Motoring on public lands |

Motoring on public lands

Coalition aims to protect the use of off-road vehicles

Dirt bike and four-wheeler riders are revving up to oppose possible motorized vehicle restrictions on public land.

As the Little Snake Field Office revises its resource management plan for the 1.3 million acres it oversees, Jeff Whilden of Craig is working to start an off-highway vehicle users group to protect motorized use of public lands.

The BLM is developing several alternatives for managing OHV use. They include making no changes to OHV regulations and restricting OHV use to certain routes, said Rob Schmitzer, travel management specialist with the local BLM field office.

Right now, Schmitzer said, few restrictions exist for motorized use of BLM land.

But Whilden and other OHV enthusiasts think that most BLM management decisions are made for the benefit of primitive users, such as hikers, horseback riders and backpackers.

“There’s never any compensation to the OHV community,” Whilden said. “The OHV community seems to be expected to make all the compromises.”

Trails are designate for only hiker and horseback-rider use, never just for dirt bike or motor use, he said.

Whilden hopes to gather OHV users at 7 p.m. Tuesday at the Fairgrounds Pavilion to start a group called the Yampa Valley Vehicle Coalition.

“I decided someone in the OHV community needs to get off their behind and come up with a voice,” Whilden said.

Rebecca Rolando works at Action Motor Sports in Craig and uses public land to hunt and ride snowmachines and four-wheelers. She thinks that no restrictions should be placed on public land.

“Once they put all these restrictions on them (public land), they’re never going to lift them,” Rolando said.

Rolando plans to attend Tuesday’s meeting, but Whilden doesn’t know how many others might show up. OHV users are a notoriously difficult group to mobilize. The Northwest Colorado Stewardship, a group that works closely with the BLM on the management plan revision, has struggled to get OHV users to join.

Whilden is co-chairing the Stewardship’s OHV monitoring sub-committee but stressed that his efforts with the coalition are separate from the stewardship.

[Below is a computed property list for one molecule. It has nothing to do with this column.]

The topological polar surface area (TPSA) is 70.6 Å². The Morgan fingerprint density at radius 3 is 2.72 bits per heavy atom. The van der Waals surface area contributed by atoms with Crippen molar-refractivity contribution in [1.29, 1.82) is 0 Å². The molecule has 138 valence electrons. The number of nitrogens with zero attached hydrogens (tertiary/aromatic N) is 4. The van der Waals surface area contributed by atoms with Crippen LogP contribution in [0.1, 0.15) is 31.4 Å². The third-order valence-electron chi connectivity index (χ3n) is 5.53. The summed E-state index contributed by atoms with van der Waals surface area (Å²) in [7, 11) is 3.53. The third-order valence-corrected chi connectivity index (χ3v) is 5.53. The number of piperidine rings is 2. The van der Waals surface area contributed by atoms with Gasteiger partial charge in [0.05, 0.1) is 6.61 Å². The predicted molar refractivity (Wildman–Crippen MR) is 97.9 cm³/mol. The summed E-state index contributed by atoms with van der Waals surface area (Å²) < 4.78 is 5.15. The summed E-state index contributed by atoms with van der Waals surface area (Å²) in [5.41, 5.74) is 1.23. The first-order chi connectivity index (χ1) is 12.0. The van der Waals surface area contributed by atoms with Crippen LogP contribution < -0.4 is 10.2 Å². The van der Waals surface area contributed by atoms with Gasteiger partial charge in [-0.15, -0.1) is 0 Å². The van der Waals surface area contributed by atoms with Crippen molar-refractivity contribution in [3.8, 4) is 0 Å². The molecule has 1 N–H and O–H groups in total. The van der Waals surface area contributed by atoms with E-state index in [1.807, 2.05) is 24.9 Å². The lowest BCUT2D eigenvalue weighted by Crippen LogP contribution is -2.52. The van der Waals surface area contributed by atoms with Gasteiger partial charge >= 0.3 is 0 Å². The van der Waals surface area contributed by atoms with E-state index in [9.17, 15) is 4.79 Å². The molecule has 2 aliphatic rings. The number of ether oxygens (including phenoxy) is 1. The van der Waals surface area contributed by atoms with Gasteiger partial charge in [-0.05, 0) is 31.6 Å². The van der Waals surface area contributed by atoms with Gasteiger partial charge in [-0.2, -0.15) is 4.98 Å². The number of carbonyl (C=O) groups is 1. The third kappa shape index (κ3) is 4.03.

The subcommittee is monitoring OHV trails in the Sand Wash Basin, one of the more popular OHV riding areas in Northwest Colorado. Subcommittee member Luke Schafer said the group has no agenda; it is just trying to compile data about the effects OHV use is having on the land.

Schafer works as a field organizer for the Colorado Wilderness Network. The environmental group has proposed designating areas in the Little Snake Field Office, such as Vermillion Basin, as wilderness. The designation would prohibit motorized use of those areas. But the Wilderness Network hasn’t made any suggestions for the management of Sand Wash Basin.

Just as it’s hard for people to have a good hunting experience in a field full of gas wells, it’s hard for people to have a primitive experience in an OHV area, Schafer said. The Wilderness Network supports managing land with separate uses, rather than having every use on every acre.

“We can manage for both, so there is a place for people who want to ride four-wheelers and dirt bikes,” Schafer said. “We’re not trying to shut people out.”

In Utah, arguments about OHV use have led to lawsuits between the public and land management agencies.

“The idea is to get rid of that, so we don’t have everybody suing everybody,” Whilden said.

He hopes the Yampa Valley Vehicle Coalition can work with other public-land users to reach compromises that everyone finds acceptable.

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